Internet iPhone and iPad

Readability Launches Native iOS App For Clutter-Free Reading On Your iPad, iPhone & iPod Touch [News]

Yaara Lancet 03-03-2012

Readability Launches Native iOS App For Clutter-Free Reading On Your iPad, iPhone & iPod Touch [News] readability 300Readability, the well-known article-reading web app, has just launched a beautiful iOS app for the iPad, iPhone and iPod Touch. The app provides a clean, clutter-free reading environment for the web, along with a reading-list service which allows you to save articles for reading later from multiple devices, sync your reading list across all devices and read from anywhere.


The iOS app includes a built-in web browser from which you can search for any webpage. Once you find an article you wish to read, click the “Read Now” button to enjoy a readable version of the article, devoid of any images and unnecessary clutter. You can then easily control the text size, column width and background color (light or dark). You can also choose “Read Later” to add an item to your reading list.

Readability Launches Native iOS App For Clutter-Free Reading On Your iPad, iPhone & iPod Touch [News] readability ios

Readability is a popular platform, and is already used by many third-party apps such as Pulse and Tweetbot. Using the native iOS app along with the Readability Chrome add-on [Broken URL Removed], Readability can become a service not unlike Instapaper or Read It Later, which you can use to save articles for later, and then read them on a clean interface from any device you choose. You can also share on Twitter and Facebook from within the app.

There’s no native Android version of the app yet, but Android users can make use of the mobile web version of Readability [Broken URL Removed], which is also quite good.

Let us know what you think of the new app, and how you think it shapes up next to services such as Instapaper and Read It Later.


Source: Readability [Broken URL Removed]

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  1. Bilalbili
    March 24, 2012 at 4:38 am

    Instapaper has certainly geanchd my reading habits. I don't have an iPad, but I can see how the logistics of carrying it with you and pulling it out could limit its use to special moments like meals and later in the evening. On the other hand, I do grab a quick Instapaper read whenever I have a few minutes free on the go, even when standing. About the only place it doesn't work well is on a bus, which bounces around too much for tiny screens and type. Two asides:1. I got an iPod touch, in part, because I could get away with reading it when I work managing events. Reading on it looks enough like checking text messages, that no one sees it as being contrary to paying attention to your work. But I've also noticed that it has another plus. It doesn't inhibit conversations like a print book or an iPad would. People don't see someone looking at that little screen as doing anything, so they're more likely to come up and talk. Moral: If you want to be left alone while you read, use an iPad or a whopping big laptop.2. The real killer app for Instapaper would be a full-featured version running on a Kindle that updates and synchs what's read through WiFi/cellular. Getting a Kindle shifted almost all of my BOOK reading from that iPod touch to it. The reading experience, even in a dimly lit bed, was that much better. But the document management woes that result from the limited ways that Instapaper DOCUMENTS can be read and synched back on a Kindle has meant that I still read those on an iPhone/touch or my desktop. When I read documents, I want to be able to dispose of then on the spot to a folder or the archive.Moral: For Instapaper, the management troubles of a Kindle trump the greater readability. I suspect Instapaper user data will undergo a major shift when the Kindle gets a full Instapaper app (hopefully soon), perhaps even one that allows note taking and keyword tagging of documents.And that's when I'll upgrade my aging Kindle 1 to a Kindle 3, 4 or whatever. Until then, it's fine for books.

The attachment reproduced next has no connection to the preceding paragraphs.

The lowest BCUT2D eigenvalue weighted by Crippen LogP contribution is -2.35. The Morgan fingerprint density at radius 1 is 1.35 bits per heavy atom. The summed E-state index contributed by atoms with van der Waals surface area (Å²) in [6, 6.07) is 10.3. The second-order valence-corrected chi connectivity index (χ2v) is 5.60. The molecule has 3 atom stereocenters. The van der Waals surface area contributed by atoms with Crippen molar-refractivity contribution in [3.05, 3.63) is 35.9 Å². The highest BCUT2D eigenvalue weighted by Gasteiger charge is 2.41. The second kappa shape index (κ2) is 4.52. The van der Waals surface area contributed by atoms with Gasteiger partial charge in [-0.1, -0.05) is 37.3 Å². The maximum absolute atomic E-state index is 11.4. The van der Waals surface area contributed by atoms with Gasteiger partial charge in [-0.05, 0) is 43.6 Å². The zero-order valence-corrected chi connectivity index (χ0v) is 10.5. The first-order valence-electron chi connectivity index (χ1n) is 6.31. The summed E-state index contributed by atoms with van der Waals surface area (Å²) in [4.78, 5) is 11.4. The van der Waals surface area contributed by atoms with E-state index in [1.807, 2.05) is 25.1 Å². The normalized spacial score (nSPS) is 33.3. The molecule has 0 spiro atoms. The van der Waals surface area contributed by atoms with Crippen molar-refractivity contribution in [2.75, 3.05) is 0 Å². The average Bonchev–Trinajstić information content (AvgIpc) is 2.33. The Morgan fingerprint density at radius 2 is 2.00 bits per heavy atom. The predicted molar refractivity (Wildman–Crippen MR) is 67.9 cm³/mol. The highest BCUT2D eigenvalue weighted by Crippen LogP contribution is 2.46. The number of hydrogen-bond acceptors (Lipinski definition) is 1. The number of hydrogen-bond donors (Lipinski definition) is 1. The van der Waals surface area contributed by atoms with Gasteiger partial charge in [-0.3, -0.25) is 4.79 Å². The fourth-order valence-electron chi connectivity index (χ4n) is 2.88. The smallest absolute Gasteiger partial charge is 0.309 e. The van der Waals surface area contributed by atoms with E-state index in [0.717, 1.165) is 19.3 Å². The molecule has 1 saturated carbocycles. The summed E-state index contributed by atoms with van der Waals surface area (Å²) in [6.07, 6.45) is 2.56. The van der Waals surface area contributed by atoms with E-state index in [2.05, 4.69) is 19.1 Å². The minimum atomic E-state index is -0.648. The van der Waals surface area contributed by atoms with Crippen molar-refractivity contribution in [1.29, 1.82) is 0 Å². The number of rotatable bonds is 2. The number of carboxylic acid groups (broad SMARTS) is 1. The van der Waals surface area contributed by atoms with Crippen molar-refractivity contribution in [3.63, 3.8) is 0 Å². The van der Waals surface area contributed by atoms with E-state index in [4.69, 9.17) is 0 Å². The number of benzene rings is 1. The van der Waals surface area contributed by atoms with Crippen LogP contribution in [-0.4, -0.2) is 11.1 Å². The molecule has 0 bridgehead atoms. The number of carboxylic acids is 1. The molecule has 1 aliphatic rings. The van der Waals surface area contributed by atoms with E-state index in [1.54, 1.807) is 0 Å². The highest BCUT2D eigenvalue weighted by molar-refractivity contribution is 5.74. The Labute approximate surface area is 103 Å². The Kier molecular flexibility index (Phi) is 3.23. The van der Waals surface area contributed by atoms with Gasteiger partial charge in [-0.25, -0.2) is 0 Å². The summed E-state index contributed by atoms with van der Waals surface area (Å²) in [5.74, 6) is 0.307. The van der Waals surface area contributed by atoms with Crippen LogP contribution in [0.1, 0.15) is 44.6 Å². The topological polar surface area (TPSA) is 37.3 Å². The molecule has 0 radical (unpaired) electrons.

2. Justin Winokur
    March 4, 2012 at 12:59 am

    I have been using Instapaper for a long time so I was interested to see a competitor's product. I have to say, other than the cost, I think Instapaper is a better product. Most of that is based on the fact that Instapaper uses a bookmarklet. It is not a big deal having to use an extension on the desktop, but if I am browsing on my iPhone, I want to be able to save a site without having to read it first inĀ theirĀ app. Also, as of just a few days ago, Instapaper supports saving multi-page articles.

    Still, I am curious if Instapaper will change its price to compete.

    • Yaara
      March 4, 2012 at 7:12 am

      I agree that it's not very comfortable to have to use their own browser. I do really like the app, and the uncluttered reading experience, but I'm not sure I would use it myself to save articles everywhere. That's actually an interesting comparison to make, at least when it comes to iOS.

  3. PGrobe
    March 4, 2012 at 12:22 am

    It's unfortunate that no mention of their cost to subscribe to this service is made in your article.

    • Yaara
      March 4, 2012 at 7:07 am

      I see that the commented below you has also mentioned cost, but the reason I did not mention it is I did not encounter it. I used the service on multiple platform and signed up for an account, and there was still no cost involved. I also scanned their website to find out about paid options, but they might have hidden those very well. Can you point me to where they mention cost? Thank you!